Seth Mo glove over at evo.com
Hestra has been making leather gloves for a long, long time. In 1936 Martin Magnusson founded the company in Sweden, where the gloves are still made to this day. For perspective Vail Resort spun their first chairlifts in 1962. Along the way they have learned a few tricks to make durable and insanely dexterous gloves. Tricks like inverted and double stitched seams help make these gloves insanely durable. The Seth Morrison Pro model glove lives up to the Hestra name and is designed for warmth and durability.
The Seth Morrison Pro Glove is made from Hestra’s most durable leather, army goatskin, intended for use and abuse in harsh conditions. To improve durability high-wear areas feature two layers of this leather. Hestra uses their proprietary C-Zone waterproof membrane beneath the leather exterior to keep hands dry on wet days. Additionally the Seth Mo glove is intended for use in cold conditions and has Thermolite insulation to keep the fingers toasty on days when the temps drop into the tens. The Seth Morrison glove comes in both a 5-finger glove and a 3-finger lobster claw design to keep you out on even the coldest storm days. Hestra ski gloves feature inverted seams, which are more durable and less likely to rip, as well as improving dexterity by reducing volume surrounding the fingers.
Zip cuff for easy on/off.
– Polyester ‘nose wipe’ on back of thumb
– Cuff zipper for easy on/off
– Doubled leather on palm for durability
– Inverted double stitched seams to improve durability and dexterity
– Padding along back of hand for swatting tree branches
Treated with a fresh coat of sno-seal, look how that water beads, J.
The initial fit of the Seth Morrison feels snug, but Hestra has been making gloves for nearly a century, and this is no accident. In a glove that has a life measured in years the focus is on the long-term. The gloves are meant to be sized on the smaller size, so that as the leather breaks in and stretches the glove breaks in to your hand. After a handful of ski days the leather stretches to the contours of the hand, improving the fit of the gloves with time. The cuff is low profile and is designed to easily fit under shell jackets. The palm is roomy to allow for thumb loops from base layers (such as the Patagonia R1) without feeling pinched or tight. The cuff zip is essential in allowing the glove to be practical to take on and off easily, especially if your hands happen to get a little wet (rain happens in the PNW).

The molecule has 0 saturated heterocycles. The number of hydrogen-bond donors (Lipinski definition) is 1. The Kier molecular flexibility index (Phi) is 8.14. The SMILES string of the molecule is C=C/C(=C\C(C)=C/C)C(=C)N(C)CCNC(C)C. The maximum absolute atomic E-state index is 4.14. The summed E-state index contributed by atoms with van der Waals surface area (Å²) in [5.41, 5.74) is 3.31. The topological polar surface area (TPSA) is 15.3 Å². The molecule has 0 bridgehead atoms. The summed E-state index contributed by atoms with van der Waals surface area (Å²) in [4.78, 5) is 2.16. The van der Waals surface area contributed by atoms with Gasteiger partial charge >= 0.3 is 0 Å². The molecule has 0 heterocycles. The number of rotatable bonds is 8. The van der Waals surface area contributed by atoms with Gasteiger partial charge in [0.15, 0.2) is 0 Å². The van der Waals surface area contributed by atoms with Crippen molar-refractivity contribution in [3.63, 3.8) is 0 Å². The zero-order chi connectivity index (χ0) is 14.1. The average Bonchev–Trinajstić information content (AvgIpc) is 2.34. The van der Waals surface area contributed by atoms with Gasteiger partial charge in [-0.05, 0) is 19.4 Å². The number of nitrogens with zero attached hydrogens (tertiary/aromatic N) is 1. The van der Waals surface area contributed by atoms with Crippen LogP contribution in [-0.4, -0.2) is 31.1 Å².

After winning a pair of Hestra gloves at a ski movie raffle in 2007, I have looked no further. That legendary pair are still going (as spring gloves) six years later, which is impressive considering they survived a season of riding nutcrackers in NZ. The fit and dexterity is supreme and the construction on the Seth Morrison Glove is way burlier than that pair. The C-Zone waterproofing is mediocre, if the leather is dry it can absorb water which can soak through. As long as the leather is well oiled the waterproofing is top-notch. Even the five-finger glove is warm in weather down into the single-digits. With a price tag of $185, these gloves are expensive, but worth it for comfort and durability in the long run. The leather can be fully waterproofed with a fresh coat of Sno-Seal, which is going for a whopping $7 a can. After three seasons the author’s pair of Seth Morrison Gloves look no worse for the wear.
2013/204 Colors: Black/Frame Red, Black/Grey, Navy/Turquoise, White/Green
Bottom Line: burly glove that keeps the hands warm season after season.